We get it. You’re a busy person. You spend all your time focusing on running and expanding your business. It can be hard to justify the time investment in developing – and then actually executing – a social media strategy when you can’t see a quick ROI on it. Better to run some quick TV and PPC spots and get a rapid turnaround on your investment.
Well, not really. Over the last decade, social media has gone from being a curiosity for college kids to being an absolutely indispensable necessity for any business to invest in; for some users, it’s essentially proof that you’re even still in business. So if social media marketing isn’t a priority for you, it’s time to make it one.
But what if you don’t have the resources to dedicate to a full-court social media onslaught?
Well, that just means you have to prioritize.
While it’s generally desirable to have an active presence on as many social media channels as possible, sometimes that’s not practical, so if you only have limited resources to give to this effort, you need to figure out where you need to be. And that’s not always a simple matter. It depends on who you want to sell to – and where those people are.
Here’s a quick rundown:
- Facebook & Twitter aren’t exactly amazing sales tools, but are excellent at building connections with users. Both are great if customer engagement is a priority, especially for service and retail businesses. And because adoption of both is nearly universal, you can be certain that your customers are there. But since these aren’t selling platforms, you need to make sure you aren’t using them for that. Both are best handled as ways to build & maintain brand awareness and connect & communicate with customers – and are especially valuable as ways to demonstrate you’re responsive to complaints!
- Pinterest, in contrast, is absolutely a selling tool. It’s interest-driven instead of network-driven, which means that you’ll have an easier time reaching people who care about what you do – especially if what you do is “make or sell beautiful things.” Because it’s essentially a giant interactive pinboard, it’s a great place to build an online catalog with buy links included. If you’re going to focus on Pinterest, make sure you at least invest in a half-decent photographer, too. Be pretty.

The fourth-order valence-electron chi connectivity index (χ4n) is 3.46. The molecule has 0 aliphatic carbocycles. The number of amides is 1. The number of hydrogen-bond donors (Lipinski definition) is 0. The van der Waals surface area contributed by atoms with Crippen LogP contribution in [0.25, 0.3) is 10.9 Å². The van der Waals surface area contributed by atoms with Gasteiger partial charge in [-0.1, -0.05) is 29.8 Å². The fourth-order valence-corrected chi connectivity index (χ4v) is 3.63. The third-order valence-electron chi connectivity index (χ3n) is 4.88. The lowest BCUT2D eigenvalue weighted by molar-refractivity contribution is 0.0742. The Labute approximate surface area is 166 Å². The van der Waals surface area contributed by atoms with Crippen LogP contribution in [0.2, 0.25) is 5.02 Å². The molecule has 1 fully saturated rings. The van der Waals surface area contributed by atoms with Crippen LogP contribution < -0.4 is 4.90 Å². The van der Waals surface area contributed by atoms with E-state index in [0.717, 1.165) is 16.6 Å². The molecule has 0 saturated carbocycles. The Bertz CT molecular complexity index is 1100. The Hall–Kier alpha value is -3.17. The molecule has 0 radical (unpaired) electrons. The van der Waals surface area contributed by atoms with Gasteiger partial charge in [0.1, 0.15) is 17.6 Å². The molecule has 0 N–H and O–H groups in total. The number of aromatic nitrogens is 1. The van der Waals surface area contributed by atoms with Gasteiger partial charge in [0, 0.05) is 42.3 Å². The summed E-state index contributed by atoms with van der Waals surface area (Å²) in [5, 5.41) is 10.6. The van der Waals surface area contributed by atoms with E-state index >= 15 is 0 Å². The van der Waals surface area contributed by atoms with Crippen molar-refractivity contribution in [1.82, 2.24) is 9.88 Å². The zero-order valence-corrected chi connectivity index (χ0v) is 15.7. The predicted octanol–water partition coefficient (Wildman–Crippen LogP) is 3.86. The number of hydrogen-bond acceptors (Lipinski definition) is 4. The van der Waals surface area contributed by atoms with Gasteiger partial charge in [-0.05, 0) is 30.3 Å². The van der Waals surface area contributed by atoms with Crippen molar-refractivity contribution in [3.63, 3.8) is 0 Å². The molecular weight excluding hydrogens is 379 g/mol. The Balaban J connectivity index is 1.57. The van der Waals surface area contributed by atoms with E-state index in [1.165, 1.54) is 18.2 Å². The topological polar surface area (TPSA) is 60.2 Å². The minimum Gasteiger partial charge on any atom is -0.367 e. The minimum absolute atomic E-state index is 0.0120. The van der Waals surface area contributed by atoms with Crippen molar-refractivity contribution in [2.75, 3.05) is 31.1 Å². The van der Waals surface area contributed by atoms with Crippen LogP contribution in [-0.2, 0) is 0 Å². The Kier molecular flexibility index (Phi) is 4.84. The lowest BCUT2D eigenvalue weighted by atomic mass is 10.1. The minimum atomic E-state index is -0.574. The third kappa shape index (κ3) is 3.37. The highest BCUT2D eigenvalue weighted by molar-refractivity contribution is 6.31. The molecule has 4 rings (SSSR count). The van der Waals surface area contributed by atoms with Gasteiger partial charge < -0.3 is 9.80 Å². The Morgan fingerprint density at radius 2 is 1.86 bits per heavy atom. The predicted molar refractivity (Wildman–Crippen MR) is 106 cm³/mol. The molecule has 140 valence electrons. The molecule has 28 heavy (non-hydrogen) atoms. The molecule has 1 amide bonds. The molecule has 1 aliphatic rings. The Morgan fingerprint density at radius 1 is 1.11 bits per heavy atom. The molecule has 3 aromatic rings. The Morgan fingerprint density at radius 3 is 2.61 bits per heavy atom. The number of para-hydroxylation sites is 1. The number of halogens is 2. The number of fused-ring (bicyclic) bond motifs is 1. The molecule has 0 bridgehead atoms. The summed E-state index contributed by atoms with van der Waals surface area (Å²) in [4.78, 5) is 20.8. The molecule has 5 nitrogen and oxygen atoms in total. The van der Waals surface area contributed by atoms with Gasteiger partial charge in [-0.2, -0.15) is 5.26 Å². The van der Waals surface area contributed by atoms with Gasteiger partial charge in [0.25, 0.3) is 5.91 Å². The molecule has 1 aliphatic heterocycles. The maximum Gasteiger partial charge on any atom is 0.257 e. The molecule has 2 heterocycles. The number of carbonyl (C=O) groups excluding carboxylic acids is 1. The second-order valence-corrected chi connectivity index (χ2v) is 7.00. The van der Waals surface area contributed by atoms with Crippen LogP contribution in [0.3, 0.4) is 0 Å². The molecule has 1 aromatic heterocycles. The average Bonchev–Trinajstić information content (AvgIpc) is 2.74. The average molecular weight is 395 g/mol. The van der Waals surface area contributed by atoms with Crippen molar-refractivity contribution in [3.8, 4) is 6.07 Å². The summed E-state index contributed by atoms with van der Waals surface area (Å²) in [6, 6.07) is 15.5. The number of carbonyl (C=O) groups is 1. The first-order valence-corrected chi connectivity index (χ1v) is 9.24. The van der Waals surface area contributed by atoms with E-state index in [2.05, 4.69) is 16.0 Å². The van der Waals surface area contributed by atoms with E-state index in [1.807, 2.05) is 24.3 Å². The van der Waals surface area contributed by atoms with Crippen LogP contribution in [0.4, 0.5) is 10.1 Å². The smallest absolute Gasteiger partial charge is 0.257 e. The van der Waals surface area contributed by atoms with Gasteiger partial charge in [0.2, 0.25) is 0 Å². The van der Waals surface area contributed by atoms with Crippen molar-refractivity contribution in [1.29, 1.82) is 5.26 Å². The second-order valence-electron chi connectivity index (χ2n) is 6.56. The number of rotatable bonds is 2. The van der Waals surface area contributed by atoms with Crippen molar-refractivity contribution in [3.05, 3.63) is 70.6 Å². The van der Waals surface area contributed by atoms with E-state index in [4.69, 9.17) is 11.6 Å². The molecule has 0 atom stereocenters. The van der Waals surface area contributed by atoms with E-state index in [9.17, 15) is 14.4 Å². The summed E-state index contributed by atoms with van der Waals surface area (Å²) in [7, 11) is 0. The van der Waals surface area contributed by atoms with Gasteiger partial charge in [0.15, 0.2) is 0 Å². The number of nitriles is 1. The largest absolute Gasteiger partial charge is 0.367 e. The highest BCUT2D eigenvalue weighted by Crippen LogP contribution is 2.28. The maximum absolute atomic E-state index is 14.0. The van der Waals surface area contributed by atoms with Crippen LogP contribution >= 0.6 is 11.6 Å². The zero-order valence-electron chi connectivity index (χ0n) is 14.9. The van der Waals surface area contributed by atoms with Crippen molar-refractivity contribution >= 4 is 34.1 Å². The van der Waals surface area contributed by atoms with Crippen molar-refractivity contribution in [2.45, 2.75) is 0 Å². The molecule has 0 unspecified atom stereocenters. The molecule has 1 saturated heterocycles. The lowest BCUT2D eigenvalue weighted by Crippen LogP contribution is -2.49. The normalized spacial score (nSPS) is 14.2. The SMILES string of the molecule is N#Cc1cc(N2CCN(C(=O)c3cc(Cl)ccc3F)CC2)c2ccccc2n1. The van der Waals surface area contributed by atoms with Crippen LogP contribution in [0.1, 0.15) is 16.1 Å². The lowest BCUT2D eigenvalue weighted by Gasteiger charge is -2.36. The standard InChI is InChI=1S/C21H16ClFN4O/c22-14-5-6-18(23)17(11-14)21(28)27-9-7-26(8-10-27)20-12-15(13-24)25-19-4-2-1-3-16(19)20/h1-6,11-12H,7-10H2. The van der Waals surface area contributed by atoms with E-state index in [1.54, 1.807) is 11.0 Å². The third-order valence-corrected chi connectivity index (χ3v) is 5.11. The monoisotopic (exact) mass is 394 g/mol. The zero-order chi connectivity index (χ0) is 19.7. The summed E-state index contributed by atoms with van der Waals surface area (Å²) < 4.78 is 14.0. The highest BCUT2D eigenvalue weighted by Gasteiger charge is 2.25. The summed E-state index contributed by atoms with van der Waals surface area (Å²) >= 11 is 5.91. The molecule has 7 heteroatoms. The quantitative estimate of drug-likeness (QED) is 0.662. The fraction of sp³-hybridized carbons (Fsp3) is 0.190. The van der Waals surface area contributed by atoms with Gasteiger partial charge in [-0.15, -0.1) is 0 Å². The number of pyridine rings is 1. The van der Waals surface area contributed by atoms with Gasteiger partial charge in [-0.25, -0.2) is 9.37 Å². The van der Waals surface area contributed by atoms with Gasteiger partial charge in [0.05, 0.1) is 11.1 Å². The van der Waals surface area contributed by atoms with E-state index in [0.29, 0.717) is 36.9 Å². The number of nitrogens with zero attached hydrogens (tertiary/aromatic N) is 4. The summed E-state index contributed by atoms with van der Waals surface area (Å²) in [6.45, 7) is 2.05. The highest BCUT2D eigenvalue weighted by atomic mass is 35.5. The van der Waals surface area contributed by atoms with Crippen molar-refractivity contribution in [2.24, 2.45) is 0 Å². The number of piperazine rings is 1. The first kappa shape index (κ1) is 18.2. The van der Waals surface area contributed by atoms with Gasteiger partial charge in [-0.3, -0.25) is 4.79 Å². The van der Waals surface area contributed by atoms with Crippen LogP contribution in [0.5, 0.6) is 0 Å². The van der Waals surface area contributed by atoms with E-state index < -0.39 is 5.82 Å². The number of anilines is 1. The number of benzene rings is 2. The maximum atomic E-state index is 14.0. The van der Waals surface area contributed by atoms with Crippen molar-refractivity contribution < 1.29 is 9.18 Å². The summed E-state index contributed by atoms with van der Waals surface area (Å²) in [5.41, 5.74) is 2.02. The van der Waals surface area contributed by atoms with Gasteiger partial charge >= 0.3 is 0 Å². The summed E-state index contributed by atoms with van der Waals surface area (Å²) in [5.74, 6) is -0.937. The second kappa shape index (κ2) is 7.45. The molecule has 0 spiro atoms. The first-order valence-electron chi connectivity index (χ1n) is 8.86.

- LinkedIn is a great thing to focus on if you’re in a B2B industry, because it lets you focus on hands-on connections within professional groups who are explicitly there to find solutions to business problems. It’s a great way to build up your potential client base and get your business’s name out there – but it’s not for advertising. It requires a significant time investment, but can pay off massively. It's indispensable for a B2B social media strategy.
- Google+, the red-headed stepchild of the online social world, does have a significant benefit behind it: it’s powered by, and subsequently prioritized by, the only search engine worth caring about (yeah, Bing, I see you, and I stand by it). A Google+ page for your business gets you very strong placement in Google searches, displaying your contact information, phone number, location, operating hours, and web address in one easy-to-read card right there on the search results page. So it’s kind of like making sure you’re in the phone book. It strengthens your indexing in Google search, so you want to at least take 20 minutes and set up a page, because even though it’s totally a ghost town and nobody actually lives there, literally everyone ends up visiting. Much like Las Vegas.
So prioritizing a social media platform depends on what your goals are. You should have a Facebook and Google+ page kind of no matter what, but you only need to really make Facebook or Twitter accounts active if you plan on really heavy customer engagement. LinkedIn, on the other hand, isn’t as huge an asset for, say, an online retailer as for a professional service or B2B enterprise.
Now, like I said above, you really want to be active and engaged on as many as you can. Every link, every organic share on Facebook, every like on Twitter, is indexed by Google and factors into your PageRank. Google cares about, well, what people care about. So your goal is to eventually be as promiscuous with social media platforms as you can. But until then, it’s about figuring where your time and money is best spent.
So take some time and figure out what you need to accomplish online, and prioritize your social media strategy accordingly. Whatever platform gets your attention, spend at least a couple of hours a week maintaining it, even if the rest get short shrift This gives you a firm foundation for a social media strategy that you can grow as you build up the resources – and gives you valuable practice in the meantime.